Beers, Morris J.; Sawicki, Lisa Marie; The College at Brockport (1995-07-01)
      As many school districts implement classrooms that blend regular education with special education, according to the "least restrictive environment" standard, questions arise regarding the efficacy of these programs. Teacher performance and attitudes make up a significant element in the success of Regular Education Initiatives, also known as blended education. This study examines the attitudes of teachers towards R.E.I./blended education using a survey tool developed by Melvin I. Semmel. 72 teachers of grades 3-5 in Greece, New York are surveyed. The responses show general support for R.E.I./blended education models, although both regular and special education teachers are mixed in their views on how blended models might affect educational outcomes for regular students. Teachers express concern that regular education teachers do not have the proper training or resources to effectively teach special education students in their classrooms. Teachers also express high levels of support for collaborative teaching models.
    • Teacher Perceptions of Special Education/Regular Education Blended Classrooms

      Beers, Morris J.; Schlosser, Linda; Baker, Patricia E.; Sawicki, Lisa Marie (1995-07-01)
      There is a movement in today’s public schools which calls for all students, including those students who have been identified by the Committee on Special Education as having learning disabilities and behavior disorders, to be included in regular education classrooms. This study looks at the perceptions which regular education and special education teachers have about integrated or blended classrooms. It considers what factors in a teacher’s experience, beliefs, and understanding of the program determines whether or not they may be willing to participate in an integrated setting. It also determines whether there is a statistically significant difference in the responses of the regular education and special education teaching groups. Seventy-two elementary school teachers of the Greece Central School District in Rochester, New York were anonymously surveyed by the author and the results were analyzed. The author found that both groups of teachers had some concerns about blended programs. A majority of teachers felt that students with mild disabilities would gain status and perform better academically if placed in a regular classroom environment. However, both groups also expressed concern for the achievement of the non-special education students involved. The study also found that general education teachers felt under-prepared for working with students with mild disabilities.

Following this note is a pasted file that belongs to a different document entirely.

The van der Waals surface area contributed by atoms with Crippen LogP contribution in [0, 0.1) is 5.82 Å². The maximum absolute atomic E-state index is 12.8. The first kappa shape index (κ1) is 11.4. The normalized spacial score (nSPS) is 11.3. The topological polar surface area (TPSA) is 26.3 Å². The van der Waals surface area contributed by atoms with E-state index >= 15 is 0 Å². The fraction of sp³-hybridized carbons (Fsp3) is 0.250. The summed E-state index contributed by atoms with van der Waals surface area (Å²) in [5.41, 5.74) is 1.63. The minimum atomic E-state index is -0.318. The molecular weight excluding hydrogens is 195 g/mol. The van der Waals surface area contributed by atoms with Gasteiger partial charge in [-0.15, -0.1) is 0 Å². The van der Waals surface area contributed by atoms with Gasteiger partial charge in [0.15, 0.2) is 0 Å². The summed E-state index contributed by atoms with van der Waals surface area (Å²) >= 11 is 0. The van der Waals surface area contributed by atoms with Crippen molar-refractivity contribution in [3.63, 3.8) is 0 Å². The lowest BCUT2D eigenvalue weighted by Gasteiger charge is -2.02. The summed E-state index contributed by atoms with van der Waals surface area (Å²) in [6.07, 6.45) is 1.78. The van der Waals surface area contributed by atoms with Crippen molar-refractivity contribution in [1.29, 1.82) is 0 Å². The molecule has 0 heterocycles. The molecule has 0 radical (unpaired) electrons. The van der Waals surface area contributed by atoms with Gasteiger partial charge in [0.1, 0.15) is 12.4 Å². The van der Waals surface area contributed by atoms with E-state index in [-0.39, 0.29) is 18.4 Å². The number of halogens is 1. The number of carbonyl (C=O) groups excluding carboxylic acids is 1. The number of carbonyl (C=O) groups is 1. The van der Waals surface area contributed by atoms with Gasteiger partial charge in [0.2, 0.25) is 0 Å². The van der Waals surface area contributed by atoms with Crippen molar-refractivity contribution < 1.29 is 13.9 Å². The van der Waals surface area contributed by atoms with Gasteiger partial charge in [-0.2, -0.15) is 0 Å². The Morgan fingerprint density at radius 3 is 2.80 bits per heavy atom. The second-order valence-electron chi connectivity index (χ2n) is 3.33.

• Teacher Perceptions of the American School Counselor Association’s National Model in an Urban Setting

      Rivera, Bryan O.; The College at Brockport (2011-10-01)
      The development of the ASCA’s National Standards and Model has helped define the profession and provided a framework for school counselors to implement in designing a program. Despite recent clarity in the school counseling profession, barriers still exist, especially in urban settings. As collaborators, teachers perceptions were measured in regards to urban school counselors implementing ASCA’s Model and its components (Elements/ Themes). Overall, results showed that teachers were in favor of the ASCA National Model and its components. Teacher’s gender and number of years teaching did not significantly influence responses to survey questions. Despite high perceptions of the model, more research needs to be conducted in urban schools to determine if this model is practical and feasible.
    • Teacher Perceptions of the School Counselors Role

      Marchetta, Jenna M.; The College at Brockport (2011-10-01)
      This manuscript examines faculty perceptions of the school counselor’s role. The study takes place in a rural intermediate school district where the participants are the faculty. Participants were asked to strongly agree, agree, strongly disagree or disagree with statements based on what School Counselor’s role should be which current research identifies as being the most important responsibilities of a School Counselor. Results of this study reflect that the teachers and staff of this school do value the important responsibilities. However, participants who had more than 10 years of experience, were less likely to value certain roles such as classroom guidance, teacher consultation, and informing faculty of what the School Counselor’s role is. What can be taken away from this study is that there are significant gaps in older generation teacher perceptions pertaining to the different knowledge about School Counselors role responsibilities versus a guidance counselor in the past.
    • Teacher Perspectives Concerning the Implementation of a Balanced Literacy Program in a Suburban K-2 School

      Daly, Mitchell William; The College at Brockport (2010-01-01)
      This research drew upon teacher responses to make recommendations for future support and professional development within school D. The qualitative data collected allowed me to tailor my recommendations to the specific needs of school D's teachers, as they work to implement a balanced literacy program. This study highlights what the teachers feel is needed to help them become successful with balanced literacy.